Also note that, despite the depth of Tim's grief and panic, he doesn't just ignore Bruce - he immediately starts tearing off his costume. It says something about just how committed he is to the team - he doesn't even think about disobeying, he just automatically does it.

Date: 2010-03-06 10:51 am (UTC)
From: [personal profile] kd_the_movie
If I remember an old issue of Wizard clearly enough, the whole "Bat-life is a never ending cycle of tragedy and loss" motif is exactly what Meltzer and Morales were going for in the Bruce hugging Tim scene.

Date: 2010-03-06 11:00 am (UTC)
From: [personal profile] kd_the_movie
I've actually tried to make sense of it myself and the only logical theory I came to was that during the Dan Jurgens era of Titans when Ray was teen!Atom, Tim (who was kind of a reserve member) and him hit it off well enough that Tim told him his identity (I mean shit it's not Ray didn't know Batman's identity) and maybe Ray was just talking to Jean one day about that "new Robin who seems like a pretty smart and good kid with great things ahead of him" and let Tim's identity slip.

Really, this could all be cleared up if Tim and Ray every met face to face and talked about the events of IC.

Date: 2010-03-06 04:48 pm (UTC)
benicio127: (Gah!)
From: [personal profile] benicio127
I absolutely agree. It gives us a chance to see a comic in a different light, 3goodtimes. You did a lovely job. :-)

Date: 2010-03-06 04:53 pm (UTC)
benicio127: (Gah!)
From: [personal profile] benicio127
I've read the Tim/Jack scene, but I'd never read the death of Jack. Thanks for this. It was definitely gut-wrenching. Poor Tim.

Date: 2010-03-06 05:53 pm (UTC)
sun_soraya: (Wally - rush)
From: [personal profile] sun_soraya
IIR the yelling and fighting started after Infinite Crisis, when Kon and Bart were gone and One Year Later set in. That should be TT #34, the issue where we first see Kid Devil, Ravager etc. as members.
We also see during 52 that the team was unstable and new members were coming and going every day.

I liked the first 30~ issues and want a stable team back, that has more fun moments than arguing. :/

Date: 2010-03-06 10:39 pm (UTC)
From: [personal profile] psychopathicus_rex
Oh, right. So after One Year Later, they basically went 'well, a year has passed, and DURING that year, at some point everything changed, but weeeeeeeee're not going to tell you when or how it happened, oh noooooooo'? (Or, er, words to that effect.)

Date: 2010-03-07 07:57 am (UTC)
From: [personal profile] psychopathicus_rex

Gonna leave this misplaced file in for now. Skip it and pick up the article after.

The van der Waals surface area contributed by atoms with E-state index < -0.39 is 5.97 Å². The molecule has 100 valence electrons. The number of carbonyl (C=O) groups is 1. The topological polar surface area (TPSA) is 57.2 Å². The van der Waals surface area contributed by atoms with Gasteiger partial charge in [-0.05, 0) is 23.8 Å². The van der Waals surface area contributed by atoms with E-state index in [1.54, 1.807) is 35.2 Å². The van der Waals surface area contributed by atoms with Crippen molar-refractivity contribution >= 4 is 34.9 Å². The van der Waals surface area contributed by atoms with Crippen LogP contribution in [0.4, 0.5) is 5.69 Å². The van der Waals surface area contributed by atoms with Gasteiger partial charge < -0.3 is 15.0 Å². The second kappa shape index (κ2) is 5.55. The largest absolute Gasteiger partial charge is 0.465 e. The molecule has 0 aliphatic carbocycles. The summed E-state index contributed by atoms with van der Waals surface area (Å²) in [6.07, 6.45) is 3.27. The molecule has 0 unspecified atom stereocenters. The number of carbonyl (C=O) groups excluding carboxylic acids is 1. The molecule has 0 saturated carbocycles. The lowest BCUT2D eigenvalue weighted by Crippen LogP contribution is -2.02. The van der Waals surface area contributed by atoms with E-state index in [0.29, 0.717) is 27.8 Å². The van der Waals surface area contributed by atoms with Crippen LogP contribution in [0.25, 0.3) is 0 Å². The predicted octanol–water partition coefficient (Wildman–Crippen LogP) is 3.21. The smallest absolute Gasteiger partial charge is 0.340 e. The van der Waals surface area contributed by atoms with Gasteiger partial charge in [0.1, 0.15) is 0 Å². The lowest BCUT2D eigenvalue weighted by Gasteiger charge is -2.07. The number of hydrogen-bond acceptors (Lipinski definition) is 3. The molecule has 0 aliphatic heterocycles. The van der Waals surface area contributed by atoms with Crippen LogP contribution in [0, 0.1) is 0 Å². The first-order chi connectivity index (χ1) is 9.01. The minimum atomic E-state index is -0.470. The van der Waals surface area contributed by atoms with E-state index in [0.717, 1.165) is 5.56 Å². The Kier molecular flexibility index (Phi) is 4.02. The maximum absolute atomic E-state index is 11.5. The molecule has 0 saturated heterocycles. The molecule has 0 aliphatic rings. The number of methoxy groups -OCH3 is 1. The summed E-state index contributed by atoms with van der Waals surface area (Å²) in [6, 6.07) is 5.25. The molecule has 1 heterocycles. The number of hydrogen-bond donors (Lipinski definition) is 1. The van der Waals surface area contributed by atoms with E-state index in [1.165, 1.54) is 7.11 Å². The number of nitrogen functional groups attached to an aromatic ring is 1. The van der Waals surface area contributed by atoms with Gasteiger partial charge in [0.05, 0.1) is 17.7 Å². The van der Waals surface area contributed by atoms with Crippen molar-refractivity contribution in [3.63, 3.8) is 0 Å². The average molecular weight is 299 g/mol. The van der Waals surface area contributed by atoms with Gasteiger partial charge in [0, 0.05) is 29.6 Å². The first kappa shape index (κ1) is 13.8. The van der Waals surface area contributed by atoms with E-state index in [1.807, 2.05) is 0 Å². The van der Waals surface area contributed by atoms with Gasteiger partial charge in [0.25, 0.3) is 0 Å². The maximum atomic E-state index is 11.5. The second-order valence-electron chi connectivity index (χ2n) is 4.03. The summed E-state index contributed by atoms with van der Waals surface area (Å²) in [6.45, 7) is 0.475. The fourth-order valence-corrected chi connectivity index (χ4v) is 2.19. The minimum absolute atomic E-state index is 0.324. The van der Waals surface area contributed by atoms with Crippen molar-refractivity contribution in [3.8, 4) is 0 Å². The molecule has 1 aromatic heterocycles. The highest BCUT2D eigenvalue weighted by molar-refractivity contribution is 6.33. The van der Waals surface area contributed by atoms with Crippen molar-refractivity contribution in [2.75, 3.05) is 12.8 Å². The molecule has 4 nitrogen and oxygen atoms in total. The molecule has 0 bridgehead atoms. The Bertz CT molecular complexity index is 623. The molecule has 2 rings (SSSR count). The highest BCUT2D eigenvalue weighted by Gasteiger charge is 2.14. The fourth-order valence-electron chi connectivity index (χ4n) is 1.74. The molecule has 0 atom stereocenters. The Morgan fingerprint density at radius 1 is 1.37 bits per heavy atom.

Ah, that's OK. I'm over it. I mean, not completely - you never really get over something that intense, and she really was a wonderful little dog - but, y'know. Life goes on. Thanks, though.

Date: 2010-03-07 01:44 pm (UTC)
ladymirth: Robin is my hero  (R is my hero)
From: [personal profile] ladymirth
I revisit this scene in Identity Crisis when I'm feeling particularly masochistic. The scene itself is dramatic and riveting, esp considering the status of Jack's relationship with his son when he died, but as a plot device it doesn't fare any better than Sue Dibny's.

I don't really have a quibble with the story itself. If it were a stand-alone elseworlds tale that illustrated the consequences of the superheroes being too open with their colleagues, I'd have loved it. But it screwed up past continuity past all comprehension and senselessly assassinated three characters with loads of story-telling potential as a cheap plot device.

I hate what this did to Tim Drake. His relationship with his father was something that set him apart from the other Robins. Unlike his kid superhero peers, he actually did have two separate-though-precariously balanced lives as a civillian and a son as well as a sidekick and superhero. Robin could have taken a whole new and untraversed direction if they had continued to explore from the parent's perspective how Jack tried to reconcile letting his only child go into such danger in order to let him follow his calling.

There are very few non-powered and non-JLA associated parents whose children are notable heroes. Cassie's mother Helena Sandsmark was such a character and I found their interactions really interesting, but Cassie is superpowered. The dynamic of having family and friends in the know was one of the reasons that made Jaime Reyes' story so interesting - part of his appeal to me was that he made me recall how Tim used to be, as a well-adjusted youngster trying to do good in the world. But Jaime also has the advatage of super-armor. All Tim has is his brain and a bagful of tricks, a fact that Jack would be more than cognizant of. Having Jack, Dana (that refeshingly loving and cool stepmom) and Tim trying to figure themselves out while becoming an extended part of the BatFamily would have made a unique coming-of-age story for the Bat mythos.

But no. To be a True Bat, thou must be an angsty, traumatized, emotionally maladjusted prick. *sigh* I call that lazy and hackneyed storytelling. >(

*steps off soapbox*